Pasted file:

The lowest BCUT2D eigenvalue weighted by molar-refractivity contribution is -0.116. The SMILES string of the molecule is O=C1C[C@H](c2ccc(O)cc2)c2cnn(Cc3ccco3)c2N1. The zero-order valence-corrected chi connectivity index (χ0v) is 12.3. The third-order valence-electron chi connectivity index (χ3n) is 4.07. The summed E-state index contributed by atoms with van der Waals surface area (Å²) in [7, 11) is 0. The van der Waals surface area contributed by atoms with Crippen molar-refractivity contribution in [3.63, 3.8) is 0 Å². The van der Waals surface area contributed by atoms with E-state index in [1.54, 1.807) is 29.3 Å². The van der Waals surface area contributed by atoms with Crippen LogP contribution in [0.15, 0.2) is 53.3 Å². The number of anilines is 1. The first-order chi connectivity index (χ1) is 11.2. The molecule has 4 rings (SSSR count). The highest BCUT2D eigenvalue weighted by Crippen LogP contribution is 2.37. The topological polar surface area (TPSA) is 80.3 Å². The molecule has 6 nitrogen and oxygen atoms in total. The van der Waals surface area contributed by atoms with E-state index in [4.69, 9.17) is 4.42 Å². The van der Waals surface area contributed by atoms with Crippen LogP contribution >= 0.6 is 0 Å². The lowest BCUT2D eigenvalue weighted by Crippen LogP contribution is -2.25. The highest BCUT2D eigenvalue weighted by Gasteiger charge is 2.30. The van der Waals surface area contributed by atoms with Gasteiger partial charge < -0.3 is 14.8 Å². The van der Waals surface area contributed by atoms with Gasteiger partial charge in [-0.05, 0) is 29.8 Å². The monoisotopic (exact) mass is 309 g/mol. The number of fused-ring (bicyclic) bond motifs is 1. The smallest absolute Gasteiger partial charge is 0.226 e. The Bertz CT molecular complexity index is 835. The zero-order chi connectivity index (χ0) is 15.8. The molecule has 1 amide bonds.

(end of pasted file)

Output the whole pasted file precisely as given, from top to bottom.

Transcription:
The lowest BCUT2D eigenvalue weighted by molar-refractivity contribution is -0.116. The SMILES string of the molecule is O=C1C[C@H](c2ccc(O)cc2)c2cnn(Cc3ccco3)c2N1. The zero-order valence-corrected chi connectivity index (χ0v) is 12.3. The third-order valence-electron chi connectivity index (χ3n) is 4.07. The summed E-state index contributed by atoms with van der Waals surface area (Å²) in [7, 11) is 0. The van der Waals surface area contributed by atoms with Crippen molar-refractivity contribution in [3.63, 3.8) is 0 Å². The van der Waals surface area contributed by atoms with E-state index in [1.54, 1.807) is 29.3 Å². The van der Waals surface area contributed by atoms with Crippen LogP contribution in [0.15, 0.2) is 53.3 Å². The number of anilines is 1. The first-order chi connectivity index (χ1) is 11.2. The molecule has 4 rings (SSSR count). The highest BCUT2D eigenvalue weighted by Crippen LogP contribution is 2.37. The topological polar surface area (TPSA) is 80.3 Å². The molecule has 6 nitrogen and oxygen atoms in total. The van der Waals surface area contributed by atoms with E-state index in [4.69, 9.17) is 4.42 Å². The van der Waals surface area contributed by atoms with Crippen LogP contribution >= 0.6 is 0 Å². The lowest BCUT2D eigenvalue weighted by Crippen LogP contribution is -2.25. The highest BCUT2D eigenvalue weighted by Gasteiger charge is 2.30. The van der Waals surface area contributed by atoms with Gasteiger partial charge < -0.3 is 14.8 Å². The van der Waals surface area contributed by atoms with Gasteiger partial charge in [-0.05, 0) is 29.8 Å². The monoisotopic (exact) mass is 309 g/mol. The number of fused-ring (bicyclic) bond motifs is 1. The smallest absolute Gasteiger partial charge is 0.226 e. The Bertz CT molecular complexity index is 835. The zero-order chi connectivity index (χ0) is 15.8. The molecule has 1 amide bonds.